In 1897, the Gaulish Coligny Calendar was discovered in Coligny, Ain, France. The bronze calendar was found broken into 73 pieces, which together form a 5 foot wide, 3.5 foot high bronze tablet. When assembled, it displays a lunisolar calendar, which follows both moon phases and the time of solar year. It is believed that the calendar, dating back to the 2nd century AD, had been banned by the Romans as it indicated druidic practices. The calendar can now be found at the Gallo-Roman Museum of Lyon.
The age of the calendar has been estimated based upon the styling of the letters and images it contains. French archaeologist, J. Monard, has speculated that the druids created the calendar as a means of preserving the druid tradition of timekeeping at a time when the Julian calendar was being heavily promoted throughout the Roman Empire.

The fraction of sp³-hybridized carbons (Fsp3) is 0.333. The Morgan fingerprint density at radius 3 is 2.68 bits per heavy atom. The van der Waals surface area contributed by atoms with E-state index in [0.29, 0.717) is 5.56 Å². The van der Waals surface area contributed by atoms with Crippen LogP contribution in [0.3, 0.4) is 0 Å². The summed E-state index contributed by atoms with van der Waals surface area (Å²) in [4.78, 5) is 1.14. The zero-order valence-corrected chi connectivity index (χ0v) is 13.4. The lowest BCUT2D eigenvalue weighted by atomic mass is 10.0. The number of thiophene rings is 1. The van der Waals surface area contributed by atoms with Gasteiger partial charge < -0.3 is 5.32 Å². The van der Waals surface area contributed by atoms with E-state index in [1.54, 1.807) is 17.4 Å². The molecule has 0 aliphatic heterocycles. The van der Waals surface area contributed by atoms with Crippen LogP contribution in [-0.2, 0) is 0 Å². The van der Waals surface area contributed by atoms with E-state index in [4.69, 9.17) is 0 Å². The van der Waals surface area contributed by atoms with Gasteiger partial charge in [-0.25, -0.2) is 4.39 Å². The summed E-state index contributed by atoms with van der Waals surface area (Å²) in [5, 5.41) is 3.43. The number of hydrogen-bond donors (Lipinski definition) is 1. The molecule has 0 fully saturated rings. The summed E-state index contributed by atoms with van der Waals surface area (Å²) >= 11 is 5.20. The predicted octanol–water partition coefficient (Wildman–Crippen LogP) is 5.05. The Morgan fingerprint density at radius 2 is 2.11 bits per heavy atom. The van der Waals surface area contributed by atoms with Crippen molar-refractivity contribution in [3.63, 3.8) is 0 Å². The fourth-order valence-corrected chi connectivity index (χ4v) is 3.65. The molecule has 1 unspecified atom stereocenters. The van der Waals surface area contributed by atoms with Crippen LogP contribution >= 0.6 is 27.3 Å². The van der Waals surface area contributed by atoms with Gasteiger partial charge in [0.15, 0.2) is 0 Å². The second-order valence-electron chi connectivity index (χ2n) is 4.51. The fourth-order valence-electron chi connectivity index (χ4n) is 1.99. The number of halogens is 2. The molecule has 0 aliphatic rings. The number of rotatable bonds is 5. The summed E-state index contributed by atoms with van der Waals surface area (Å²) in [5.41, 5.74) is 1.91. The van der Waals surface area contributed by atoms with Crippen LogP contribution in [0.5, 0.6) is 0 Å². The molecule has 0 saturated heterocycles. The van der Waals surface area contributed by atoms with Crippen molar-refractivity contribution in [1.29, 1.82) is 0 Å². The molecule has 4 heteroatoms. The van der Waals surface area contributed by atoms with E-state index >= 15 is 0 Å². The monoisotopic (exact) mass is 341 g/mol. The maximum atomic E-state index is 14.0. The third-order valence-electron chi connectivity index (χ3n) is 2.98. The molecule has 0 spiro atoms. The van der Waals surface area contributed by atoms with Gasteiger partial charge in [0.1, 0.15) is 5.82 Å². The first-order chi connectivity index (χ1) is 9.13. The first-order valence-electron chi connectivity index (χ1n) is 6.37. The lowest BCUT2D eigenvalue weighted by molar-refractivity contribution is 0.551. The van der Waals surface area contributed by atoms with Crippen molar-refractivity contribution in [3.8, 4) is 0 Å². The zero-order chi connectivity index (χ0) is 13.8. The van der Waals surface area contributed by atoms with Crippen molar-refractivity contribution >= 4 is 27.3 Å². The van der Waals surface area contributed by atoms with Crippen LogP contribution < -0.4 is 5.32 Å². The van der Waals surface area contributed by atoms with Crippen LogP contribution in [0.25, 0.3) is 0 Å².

Druid were members of the educated, professional class among the Celtic peoples of Gaul, Britain, Ireland, and possibly elsewhere during the Iron Age. The druid class included law-speakers, poets and doctors, among other learned professions, although the best known among the druids were the religious leaders.
A calendar similar to the Coligny calendar was found nearby at Villards d’Heria. Both calendars follow the Contintental Celtic calendar. Through reconstruction, researchers have been able to determine that the calendar is a lunisolar calendar, focusing on the lunar month and the solar year. Scholars have disagreed as to whether a new month began with the new moon, full moon, or the first quarter moon. The lunar year was made up of 354 or 355 days.
There is dispute as to whether the calendar began in summer or autumn. The starting month, Samonios, is generally affiliated with Old Irish Samhain on October 31. However, Samon is Gaulish for summer. Like the modern calendar, the Coligny calendar is comprised of 12 months, with each month containing 29-30 days.
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